OVER many years, most of the things that are wrong with...

Salmagundi

September 21, 1993

OVER many years, most of the things that are wrong with the Maryland legislative scholarship program have been cited in editorials on this page:

It's a convenient form of patronage, especially for the senators, who handed out $5.6 million last year to constituents. (The House of Delegates program is much smaller: $1.4 million.)

Because it's not based on need, scholarship distribution is arbitrary. Aid goes disproportionately to students attending a few expensive private colleges -- and to whites. Last year the senators distributed 21 percent of their awards to blacks and the delegates only 15.1 percent, while the General State Scholarship Program (based on need) distributed 28 percent of its awards to African-Americans.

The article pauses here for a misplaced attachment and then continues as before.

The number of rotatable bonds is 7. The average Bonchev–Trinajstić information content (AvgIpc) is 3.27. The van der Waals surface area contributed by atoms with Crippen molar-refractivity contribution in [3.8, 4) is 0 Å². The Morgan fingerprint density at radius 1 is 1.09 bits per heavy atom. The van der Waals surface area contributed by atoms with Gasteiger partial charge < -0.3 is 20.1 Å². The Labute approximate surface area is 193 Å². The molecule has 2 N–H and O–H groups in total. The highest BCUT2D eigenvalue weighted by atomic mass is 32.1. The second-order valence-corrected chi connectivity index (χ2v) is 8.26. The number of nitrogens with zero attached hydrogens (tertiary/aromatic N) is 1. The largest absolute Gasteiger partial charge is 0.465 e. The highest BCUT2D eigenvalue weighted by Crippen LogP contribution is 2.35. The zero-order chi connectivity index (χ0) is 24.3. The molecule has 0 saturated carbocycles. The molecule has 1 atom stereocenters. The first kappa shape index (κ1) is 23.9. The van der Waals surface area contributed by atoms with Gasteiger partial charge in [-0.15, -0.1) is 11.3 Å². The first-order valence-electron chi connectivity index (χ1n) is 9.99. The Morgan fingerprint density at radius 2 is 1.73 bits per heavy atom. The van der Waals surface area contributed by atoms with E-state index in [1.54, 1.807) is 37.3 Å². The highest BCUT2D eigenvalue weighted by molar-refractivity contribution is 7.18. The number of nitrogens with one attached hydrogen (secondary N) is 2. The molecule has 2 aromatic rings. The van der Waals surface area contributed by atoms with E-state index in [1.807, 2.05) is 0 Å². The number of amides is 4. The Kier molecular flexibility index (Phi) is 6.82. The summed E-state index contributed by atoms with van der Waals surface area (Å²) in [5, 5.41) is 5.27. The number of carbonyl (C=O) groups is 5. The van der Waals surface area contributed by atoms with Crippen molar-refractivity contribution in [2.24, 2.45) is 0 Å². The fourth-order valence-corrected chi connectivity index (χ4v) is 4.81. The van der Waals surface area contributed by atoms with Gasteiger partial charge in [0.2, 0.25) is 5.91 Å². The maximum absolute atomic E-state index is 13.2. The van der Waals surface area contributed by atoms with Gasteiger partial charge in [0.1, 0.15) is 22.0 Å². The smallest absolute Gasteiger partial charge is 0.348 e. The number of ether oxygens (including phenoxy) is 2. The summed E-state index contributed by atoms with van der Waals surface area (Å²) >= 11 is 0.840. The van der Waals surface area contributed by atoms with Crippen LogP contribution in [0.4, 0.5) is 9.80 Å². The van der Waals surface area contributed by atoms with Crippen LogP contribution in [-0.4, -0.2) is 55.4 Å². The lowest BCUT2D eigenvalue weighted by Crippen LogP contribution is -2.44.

Put another way, had all of the General Assembly's scholarship pork been placed on the General State Scholarship plate, hundreds more blacks would have been served.

But there is another way all of the programs discriminate, a way that isn't often discussed: The awards go disproportionately to women.

Women outnumber men only slightly in Maryland's general population and 57 percent to 43 percent in higher education. Yet 63 percent of the General State Scholarship money, 66 percent of the senatorial money and 65 percent of the delegates' scholarships are distributed to women. Indeed, two of every three dollars in all of the state's $25.6 million scholarship programs go to women, according to the Maryland Higher Education Commission.

But don't be optimistic about any of these statistics changing minds in Annapolis come January.

The reason: 1994 is an election year.

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